The latter comes into even greater focus when mergers and acquisitions are on the table. Such changes bring an exponentially greater number of applications into the mix for IT and Software Asset Management (SAM) teams to get their hands around. And in some cases it can greatly impact the feasibility and profitability of the deal itself.
But why is the software compliance position of all parties involved so critical to the success of a potential merger or acquisition? Because ignoring a potential financial risk such as this, which could be in the millions of dollars, is just bad business.
One general counsel I spoke to told me how their company had cancelled an acquisition at the eleventh hour because a software non-compliance issue was discovered at the target company, making the entire deal a loss. So any organisation that’s preparing for an acquisition, needs to consider software as a critical asset for inclusion as part of the financial and risk assessment.
Yet, in researching M&A best practices, there is a glaring lack of guidance or even mention of software licensing and its impact on M&A activity. That needs to change, and as part of a drive towards M&A best practice, two questions need to be front of mind:
1. Is the company we intend to acquire properly licensed or are we inheriting a compliance risk?
2. What will the software licensing position for the new merged entity look like?
Thorough due diligence is fundamental to any M&A activity, where almost every input and potential impact to the profitability and thus viability of the potential deal is accounted for. Yet very often, companies target and even complete mergers without taking into account the software position of the targeted company. So when external auditors are employed to examine all financials, why does software compliance so rarely fall into the scope of such an audit?
The hidden costs of a non-compliant licensing position will be quickly exposed by vendor audits, which are inevitably triggered by merger and acquisition activity. Vendors know that mergers and acquisitions are easy targets for finding companies out of compliance, so if someone’s going to do it, it’s incumbent on the acquiring party to make sure they get in there ahead of the software vendors.
Taking a look at any of the hundreds of license agreements an organisation holds, there will be any number of different versions and levels of rights and restrictions. It’s partly because software entitlements are not always transferable, or will incur a “transfer of ownership” fee. Only by reviewing owned contracts and those of a target merger/ acquisition company’s entitlements and contracts, is it possible to get a 360 view of what the costs and restrictions are for software use post-merger.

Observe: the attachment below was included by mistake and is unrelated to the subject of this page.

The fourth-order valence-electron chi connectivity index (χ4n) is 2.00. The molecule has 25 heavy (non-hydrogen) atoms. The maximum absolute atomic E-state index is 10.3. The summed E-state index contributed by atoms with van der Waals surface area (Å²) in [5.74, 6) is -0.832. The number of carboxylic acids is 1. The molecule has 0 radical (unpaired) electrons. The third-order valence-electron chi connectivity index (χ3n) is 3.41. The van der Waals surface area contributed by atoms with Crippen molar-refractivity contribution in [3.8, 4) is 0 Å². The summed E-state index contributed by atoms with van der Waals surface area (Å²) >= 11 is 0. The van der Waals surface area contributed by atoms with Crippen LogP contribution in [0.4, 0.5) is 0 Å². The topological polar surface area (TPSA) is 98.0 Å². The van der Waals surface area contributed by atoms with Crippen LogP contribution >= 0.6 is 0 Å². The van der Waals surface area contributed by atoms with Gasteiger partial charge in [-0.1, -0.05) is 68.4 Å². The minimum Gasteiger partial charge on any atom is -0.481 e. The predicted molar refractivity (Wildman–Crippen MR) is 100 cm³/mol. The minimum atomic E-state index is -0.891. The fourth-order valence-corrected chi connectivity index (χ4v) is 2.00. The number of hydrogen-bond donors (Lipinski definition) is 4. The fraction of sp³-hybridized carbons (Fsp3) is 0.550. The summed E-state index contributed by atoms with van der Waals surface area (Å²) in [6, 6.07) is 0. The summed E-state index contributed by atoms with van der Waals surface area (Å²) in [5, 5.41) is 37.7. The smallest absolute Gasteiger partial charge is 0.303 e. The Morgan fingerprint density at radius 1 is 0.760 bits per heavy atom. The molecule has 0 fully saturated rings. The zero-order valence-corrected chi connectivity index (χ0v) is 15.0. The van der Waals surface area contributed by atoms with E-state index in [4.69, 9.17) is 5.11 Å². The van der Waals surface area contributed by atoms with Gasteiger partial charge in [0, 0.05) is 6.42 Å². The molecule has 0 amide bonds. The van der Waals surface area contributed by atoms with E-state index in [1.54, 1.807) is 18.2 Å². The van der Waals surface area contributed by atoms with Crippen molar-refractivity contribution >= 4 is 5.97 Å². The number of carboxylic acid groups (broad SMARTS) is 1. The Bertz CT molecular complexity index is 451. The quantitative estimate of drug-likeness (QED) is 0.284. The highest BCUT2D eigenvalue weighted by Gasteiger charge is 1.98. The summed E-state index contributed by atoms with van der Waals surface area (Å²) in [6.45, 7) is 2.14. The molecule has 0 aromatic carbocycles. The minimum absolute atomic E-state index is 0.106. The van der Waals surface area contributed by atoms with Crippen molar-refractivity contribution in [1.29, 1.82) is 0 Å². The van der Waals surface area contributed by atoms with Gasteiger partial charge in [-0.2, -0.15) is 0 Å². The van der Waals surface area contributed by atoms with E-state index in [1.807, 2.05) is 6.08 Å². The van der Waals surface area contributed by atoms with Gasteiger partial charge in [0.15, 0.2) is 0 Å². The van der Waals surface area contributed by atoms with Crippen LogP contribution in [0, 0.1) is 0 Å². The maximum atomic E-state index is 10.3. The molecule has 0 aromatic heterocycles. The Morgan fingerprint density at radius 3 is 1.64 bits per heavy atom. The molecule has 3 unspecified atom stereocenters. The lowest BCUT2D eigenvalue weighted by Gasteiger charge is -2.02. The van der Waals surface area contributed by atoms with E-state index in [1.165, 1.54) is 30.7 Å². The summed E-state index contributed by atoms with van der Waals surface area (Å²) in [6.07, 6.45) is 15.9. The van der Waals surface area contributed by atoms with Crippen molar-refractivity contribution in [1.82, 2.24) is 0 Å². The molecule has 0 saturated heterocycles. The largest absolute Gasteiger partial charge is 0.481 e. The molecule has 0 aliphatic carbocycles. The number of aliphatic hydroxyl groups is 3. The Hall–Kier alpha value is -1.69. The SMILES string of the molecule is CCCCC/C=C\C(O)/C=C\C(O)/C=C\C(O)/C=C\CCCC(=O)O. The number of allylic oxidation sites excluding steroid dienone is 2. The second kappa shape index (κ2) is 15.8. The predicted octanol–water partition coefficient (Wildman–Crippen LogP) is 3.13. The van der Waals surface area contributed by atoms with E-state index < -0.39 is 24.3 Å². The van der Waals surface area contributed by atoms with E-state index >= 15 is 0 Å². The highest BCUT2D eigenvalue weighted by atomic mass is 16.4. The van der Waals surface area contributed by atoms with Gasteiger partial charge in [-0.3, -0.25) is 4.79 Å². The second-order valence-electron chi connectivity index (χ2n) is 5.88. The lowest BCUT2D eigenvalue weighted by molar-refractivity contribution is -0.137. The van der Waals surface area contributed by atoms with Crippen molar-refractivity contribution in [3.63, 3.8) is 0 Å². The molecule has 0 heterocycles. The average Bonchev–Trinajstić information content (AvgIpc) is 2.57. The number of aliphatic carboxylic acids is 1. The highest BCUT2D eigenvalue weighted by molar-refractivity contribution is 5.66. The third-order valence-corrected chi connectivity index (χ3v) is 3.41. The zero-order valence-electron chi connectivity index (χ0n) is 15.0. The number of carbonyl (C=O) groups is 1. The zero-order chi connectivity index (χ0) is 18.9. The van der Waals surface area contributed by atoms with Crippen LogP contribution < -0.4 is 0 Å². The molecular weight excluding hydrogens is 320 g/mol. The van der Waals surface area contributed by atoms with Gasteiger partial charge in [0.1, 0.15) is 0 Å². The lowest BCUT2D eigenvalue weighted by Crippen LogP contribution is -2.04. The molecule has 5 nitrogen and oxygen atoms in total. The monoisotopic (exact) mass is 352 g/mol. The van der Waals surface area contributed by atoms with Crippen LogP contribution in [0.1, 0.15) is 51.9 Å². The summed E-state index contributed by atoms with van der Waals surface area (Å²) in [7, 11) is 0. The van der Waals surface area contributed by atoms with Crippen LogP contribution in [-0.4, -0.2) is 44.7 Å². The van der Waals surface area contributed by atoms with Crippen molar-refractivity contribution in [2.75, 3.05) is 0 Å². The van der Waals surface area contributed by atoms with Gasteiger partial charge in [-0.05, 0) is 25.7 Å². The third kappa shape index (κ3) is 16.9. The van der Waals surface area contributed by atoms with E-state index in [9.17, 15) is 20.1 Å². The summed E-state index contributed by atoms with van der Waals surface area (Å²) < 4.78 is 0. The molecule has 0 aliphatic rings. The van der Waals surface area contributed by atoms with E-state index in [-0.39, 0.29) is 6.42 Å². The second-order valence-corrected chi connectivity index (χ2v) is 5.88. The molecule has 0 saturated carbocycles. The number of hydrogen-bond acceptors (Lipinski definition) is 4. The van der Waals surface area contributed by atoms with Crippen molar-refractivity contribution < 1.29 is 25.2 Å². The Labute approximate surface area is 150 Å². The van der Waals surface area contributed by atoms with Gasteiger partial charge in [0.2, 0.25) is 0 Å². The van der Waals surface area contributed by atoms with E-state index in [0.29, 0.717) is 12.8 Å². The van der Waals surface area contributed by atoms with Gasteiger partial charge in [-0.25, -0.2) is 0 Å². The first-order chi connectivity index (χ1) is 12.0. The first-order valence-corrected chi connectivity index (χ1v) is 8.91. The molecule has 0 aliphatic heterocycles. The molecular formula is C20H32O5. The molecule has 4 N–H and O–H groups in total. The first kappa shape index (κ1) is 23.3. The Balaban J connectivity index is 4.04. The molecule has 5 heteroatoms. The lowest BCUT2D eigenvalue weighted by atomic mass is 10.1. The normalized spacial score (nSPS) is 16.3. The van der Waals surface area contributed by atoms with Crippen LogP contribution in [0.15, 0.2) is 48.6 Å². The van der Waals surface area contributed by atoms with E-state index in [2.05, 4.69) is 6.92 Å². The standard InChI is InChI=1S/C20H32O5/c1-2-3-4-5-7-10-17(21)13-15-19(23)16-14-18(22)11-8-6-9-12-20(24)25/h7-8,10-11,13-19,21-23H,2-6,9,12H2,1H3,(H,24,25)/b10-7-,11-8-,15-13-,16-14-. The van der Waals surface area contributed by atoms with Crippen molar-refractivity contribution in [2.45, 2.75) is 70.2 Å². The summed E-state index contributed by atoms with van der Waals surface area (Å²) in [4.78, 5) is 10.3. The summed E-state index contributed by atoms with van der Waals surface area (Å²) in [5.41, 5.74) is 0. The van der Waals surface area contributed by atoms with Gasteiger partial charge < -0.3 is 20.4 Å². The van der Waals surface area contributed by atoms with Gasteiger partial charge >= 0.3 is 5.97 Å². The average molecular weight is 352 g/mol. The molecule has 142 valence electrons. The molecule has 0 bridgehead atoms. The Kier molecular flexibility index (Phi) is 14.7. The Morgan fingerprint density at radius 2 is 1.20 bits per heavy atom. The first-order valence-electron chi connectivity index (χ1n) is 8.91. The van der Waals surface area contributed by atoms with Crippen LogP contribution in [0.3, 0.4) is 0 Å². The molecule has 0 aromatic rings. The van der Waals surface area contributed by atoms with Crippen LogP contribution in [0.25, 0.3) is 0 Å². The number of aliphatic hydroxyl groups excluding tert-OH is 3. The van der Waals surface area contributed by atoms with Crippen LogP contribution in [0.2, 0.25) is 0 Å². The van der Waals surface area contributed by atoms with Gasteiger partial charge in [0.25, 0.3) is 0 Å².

To ensure accurate disclosure of the software licensing position by the target, it’s necessary to understand the as-is state of the software licensing before the deal goes through, or worst case, soon after. This can reduce the financial burden if the acquired entity is out of license compliance and holds sellers accountable to the disclosure schedules.
This is, of course, assuming that the acquiring party’s house is already in order. If it isn’t, then warming up for M&A activity is the perfect opportunity to internally determine the existing software compliance position by establishing a SAM practice.
Once all parties become a single legal entity, it’s time to assess the software landscape across the whole estate; what applications and cloud services are in use? Has the acquiring party inherited anything particularly beneficial? Are there now duplicate software licences? The following is a good checklist to work through once the ink has dried:
Look for common software titles across the two companies. Identify and assess who actually needs the software and how often they use it.Is it being used to its fullest potential or is a lower level subscription or license appropriate?
Look for similarly functioning software titles that could be consolidated to one or at least reduced in number. It is frightening how often a company has an “approved list” for their software or cloud usage, but has several other titles running in its environment, performing exactly the same task (but in an unsupported or even unknown capacity). Now take that problem and apply it to two companies, with different approved lists and unsupported outliers.
Do you have duplicate licensing? If yes, what are the licensing rules for reassigning these to employees who need them? If the licensing rules restrict immediate reassignment, what are the timeframes and rules for removing or reducing them at the next renewal cycle?
A complete SAM practice ensures continued governance and compliance by rationalising the versions and licensing rights across all software. Gaining visibility into all the disparate software and versions running in an estate eliminates blind spots in an M&A IT integration strategy.
Technology is increasingly streamlining and optimising M&As – not only during the integration process concerning asset inventory and consolidation of business elements but also the processes surrounding the legal elements and practices. Accuracy and diligence are critical to a successful merger or acquisition and nowhere is the need for better practices more pressing than when addressing the software compliance risks a target company may have.
Software audits are bad enough when they are (supposedly) random and infrequent, but when triggered by M&A activity, they can be devastating if the newly formed entity is targeted by multiple vendors at the same time, eagerly anticipating their pound of flesh.
Make software compliance risk mitigation part of merger and acquisition due diligence to help ensure any organisation’s financial success.
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